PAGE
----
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10/14/2010
03:11 PM
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Mozilla Announces New CEO

Gary Kovacs, a former Sybase and SAP executive, will replace John Lilly.

Mozilla Corporation on Thursday said Gary Kovacs will be the organization's new CEO as of November 8th, 2010.

Kovacs formerly held the title of senior VP of markets, solutions, and products at Sybase and then, after its acquistion, at SAP. He worked previously for Adobe, IBM, and Zi Corporation.

John Lilly, Mozilla's current CEO, will step down to join venture capital firm Greylock Partners later this year.

"Gary brings a deep understanding of the mobile space and rich media from his time at Macromedia / Adobe and Sybase," said Mitchell Baker, chair of the Mozilla Foundation, in a blog post on Thursday. "Both of these areas are critical to the future of the Web."

Lilly in a blog post also stressed Kovacs's "deep background in mobile."

Mobile browsing has proven to be a difficult market for Mozilla. The organization has opted not to try to produce a mobile version of Firefox for Apple's iPhone because of Apple's iOS developer rules. And Mozilla only just released the first Firefox 4 beta for Android and Maemo devices earlier this month.

Mozilla's trouble replicating its desktop success in the mobile arena is compounded by the furious pace of desktop browser development. Since the release of Google's Chrome Web browser in September, 2008, Firefox's share of the browser market has remained more or less flat, with a market share ranging from 22% to 24%, according to NetApplications. Google's Chrome browser meanwhile has seen its market share climb to 8%.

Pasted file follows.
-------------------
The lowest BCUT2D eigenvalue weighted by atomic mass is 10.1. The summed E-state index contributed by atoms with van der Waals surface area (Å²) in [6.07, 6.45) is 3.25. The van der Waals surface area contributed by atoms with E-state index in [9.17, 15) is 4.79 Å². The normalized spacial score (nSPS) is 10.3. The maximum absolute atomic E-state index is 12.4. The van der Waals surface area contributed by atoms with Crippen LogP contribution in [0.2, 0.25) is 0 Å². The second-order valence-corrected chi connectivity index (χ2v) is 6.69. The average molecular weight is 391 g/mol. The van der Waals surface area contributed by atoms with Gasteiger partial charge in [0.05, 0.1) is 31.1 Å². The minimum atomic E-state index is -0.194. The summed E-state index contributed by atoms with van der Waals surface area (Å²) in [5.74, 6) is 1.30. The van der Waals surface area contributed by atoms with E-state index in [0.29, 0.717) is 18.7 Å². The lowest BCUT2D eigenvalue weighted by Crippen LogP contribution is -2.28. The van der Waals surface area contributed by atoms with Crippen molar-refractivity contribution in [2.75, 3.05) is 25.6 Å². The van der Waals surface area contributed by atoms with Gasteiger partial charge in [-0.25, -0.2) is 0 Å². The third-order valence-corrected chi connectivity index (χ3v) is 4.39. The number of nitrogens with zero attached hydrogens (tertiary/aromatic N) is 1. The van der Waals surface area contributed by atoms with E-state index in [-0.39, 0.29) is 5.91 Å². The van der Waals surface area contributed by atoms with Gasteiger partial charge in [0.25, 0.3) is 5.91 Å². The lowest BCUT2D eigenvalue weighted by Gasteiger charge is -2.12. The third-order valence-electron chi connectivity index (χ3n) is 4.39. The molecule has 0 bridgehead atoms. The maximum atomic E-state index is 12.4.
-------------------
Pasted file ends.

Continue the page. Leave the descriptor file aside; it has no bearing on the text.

At the same time, Apple and Microsoft have stepped up efforts to make their Web browsers, Safari and Internet Explorer, more competitive.

And the competition is only going to increase. In the next month or two, Google is planning to introduce a new operating system, Chrome OS, based on its browser. And Google continues to be Mozilla's largest source of revenue.

With Apple, Microsoft, and Google all building their respective platforms beyond the browser to include mobile, desktop computing, and cloud services, Kovacs faces the challenge of developing a strategy that will allow Mozilla to thrive amid the Internet's giants.

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